Panos Inv. Co. v. District Court

Annotate this Case

662 P.2d 180 (1983)

PANOS INVESTMENT COMPANY, a general partnership composed of Bradley K. Panos, Thomas G. Panos, Clifton W. Panos, Geoffrey G. Panos, Gregory P. Panos, and Gus G. Panos, Trustee of the Patrick T. Panos Estate, Petitioners, v. The DISTRICT COURT In and For the COUNTY OF LARIMER, and the Honorable John A. Price, one of the Judges thereof, Respondents.

No. 83SA21.

Supreme Court of Colorado, En Banc.

April 25, 1983.

Dixon & Snow, Rod W. Snow, Denver, for petitioners.

Fischer & Wilmarth, Gene E. Fischer, Steven G. Francis, Fort Collins, for respondents.


This is an original proceeding in which the petitioners seek to prohibit the District Court for Larimer County from exercising in personam jurisdiction over them in Civil Action No. 82CV951. The petitioners filed a motion to dismiss the complaint filed against them on the ground that the court lacked personal jurisdiction over them under the Colorado long-arm statute, section 13-1-124, C.R.S.1973. The trial court denied the motion. The petitioners then filed this case pursuant to C.A.R. 21. We issued a rule to show cause. We affirm the ruling of the trial court and discharge the rule.


The complaint filed in the underlying action contains the following relevant factual allegations: On October 24, 1979, Frank Hopper and Bradley K. Panos jointly signed and delivered in Larimer County a promissory note for $45,000 payable to Gene E. Fischer (Fischer). The note is attached to the complaint. It provides that monthly payments of $5,000 principal, plus interest, are to be made "at 900 Savings Building, *181 Fort Collins, Colorado." The makers of the note made some payments to Fischer, but have been in default since September 1, 1981. The amount of the principal balance due and owing is $17,585.

Fischer filed suit in the respondent court against Bradley Panos in his individual capacity[1] and the petitioners. Paragraph 3 of the complaint contains the following allegations with respect to the participation of the petitioners in the transaction:

"3. That the Defendant, PANOS INVESTMENT COMPANY, and the individual partners thereof, guaranteed in writing the payment of said Note, and said obligation is a partnership debt."

Bradley K. Panos is named in the caption as one of the persons who "composed" Panos Investment Company, a general partnership. The complaint contains no allegations about the residence of Bradley K. Panos or any of the other partners in Panos Investment Company. Nor does it state where the partnership was formed or where any of its activities are conducted.

The petitioners moved to dismiss the complaint. In their motion, the petitioners' counsel attested "by information and belief none of the Defendants are residents of, or domiciled in the State of Colorado." The motion states that all of the petitioners were served with process in Utah.

The trial court ruled that the allegations in the complaint were adequate to subject the petitioners to the jurisdiction of Colorado courts no matter where the petitioners reside. In so ruling, the court specifically found that the test set forth in Van Schaack & Co. v. District Court, 189 Colo. 145, 538 P.2d 425 (1975), to determine the adequacy of a jurisdictional foundation where jurisdiction is grounded on a single act had been satisfied.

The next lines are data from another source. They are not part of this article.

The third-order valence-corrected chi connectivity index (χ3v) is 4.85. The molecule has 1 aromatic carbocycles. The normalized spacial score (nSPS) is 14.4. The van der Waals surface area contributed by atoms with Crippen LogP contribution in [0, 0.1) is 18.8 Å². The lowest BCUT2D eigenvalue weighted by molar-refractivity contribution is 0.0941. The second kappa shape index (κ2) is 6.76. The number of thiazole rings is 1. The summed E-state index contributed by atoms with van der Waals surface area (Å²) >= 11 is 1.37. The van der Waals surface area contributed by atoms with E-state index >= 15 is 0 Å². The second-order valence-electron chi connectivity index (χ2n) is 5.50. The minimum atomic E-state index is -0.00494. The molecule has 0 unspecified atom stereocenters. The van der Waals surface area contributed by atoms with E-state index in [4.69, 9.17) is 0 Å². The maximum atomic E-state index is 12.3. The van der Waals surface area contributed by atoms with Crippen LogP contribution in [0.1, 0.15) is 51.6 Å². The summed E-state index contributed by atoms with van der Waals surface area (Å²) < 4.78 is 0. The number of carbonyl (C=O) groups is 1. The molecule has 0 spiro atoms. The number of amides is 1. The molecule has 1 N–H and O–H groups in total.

Section 13-1-124, C.R.S.1973, provides in pertinent part:

"Jurisdiction of courts. (1) Engaging in any act enumerated in this section by any person, whether or not a resident of the state of Colorado, either in person or by an agent, submits such person, and, if a natural person his personal representative to the jurisdiction of the courts of this state concerning any cause of action arising from: (a) The transaction of any business within this state...."

In enacting the long-arm statute, the General Assembly "intended to extend the jurisdiction of Colorado courts to the fullest extent permitted by the due process clause of the United States Constitution." Waterval v. District Court, 620 P.2d 5, 8 (Colo.1980), cert. denied, 452 U.S. 960, 101 S. Ct. 3108, 69 L. Ed. 2d 971 (1981). Accord, e.g., Safari Outfitters, Inc. v. Superior Court, 167 Colo. 456, 448 P.2d 783 (1969).

In Van Schaack & Co. v. District Court, supra, we adopted the following three-prong test to be used in determining whether the requisite minimum contacts with the forum state are present in a single transaction case consistent with the requirements of due process:

"First, the defendant must purposefully avail himself of the privilege of acting in the forum state or of causing important consequences in that state. Second, the cause of action must arise from the consequences in the forum state of the defendant's activities. Finally, the activities of the defendant or the consequences of those activities must have a substantial enough connection with the forum state to make the exercise of jurisdiction over the defendant reasonable."

189 Colo. at 147, 538 P.2d 425, quoting from State ex rel. White Lumber Sales, Inc. v. Sulmonetti, 252 Or. 121, 127, 448 P.2d 571 (1968).


The preliminary issue to be decided is what evidence we will consider in determining whether the trial court's ruling was *182 correct. The answer to the rule to show cause contains documents and alleged facts which were not before the trial court when it heard oral arguments on the petitioners' motion to dismiss. Specifically, references are made to an amended complaint,[2] the alleged guarantee, and other documents attached to the answer to the rule to show cause. We find this procedure unacceptable. This is another case where a party fails to comply with well-established procedures in the trial court and requests, if not expects, this court to act as the fact finder to whom relevant and important evidence is presented for the first time. We decline to consider the additional evidence. The orderly administration of justice requires that parties first present all evidence and arguments to the trial court. Simply stated, we will not consider issues and evidence presented for the first time in original proceedings. See LeGrange v. District Court, 657 P.2d 454 (Colo.1983). In City of Colorado Springs v. District Court, 184 Colo. 177, 519 P.2d 325 (1974), we stated:

"Relief in the nature of prohibition is a proper remedy only in those cases where the district court is proceeding without or in excess of its jurisdiction or has abused its discretion in exercising its functions. C.A.R. 21(a); Orcutt v. District Court, 167 Colo. 162, 445 P.2d 887 (1968). The scope of inquiry granted to this court by C.A.R. 21(a) is, therefore, limited to examining the jurisdictional grounds upon which the district court acted to determine whether or not the district court exceeded its jurisdiction or abused its discretion."

184 Colo. at 180, 519 P.2d 325. Therefore, we confine our decision to a review of the record as it existed in the trial court.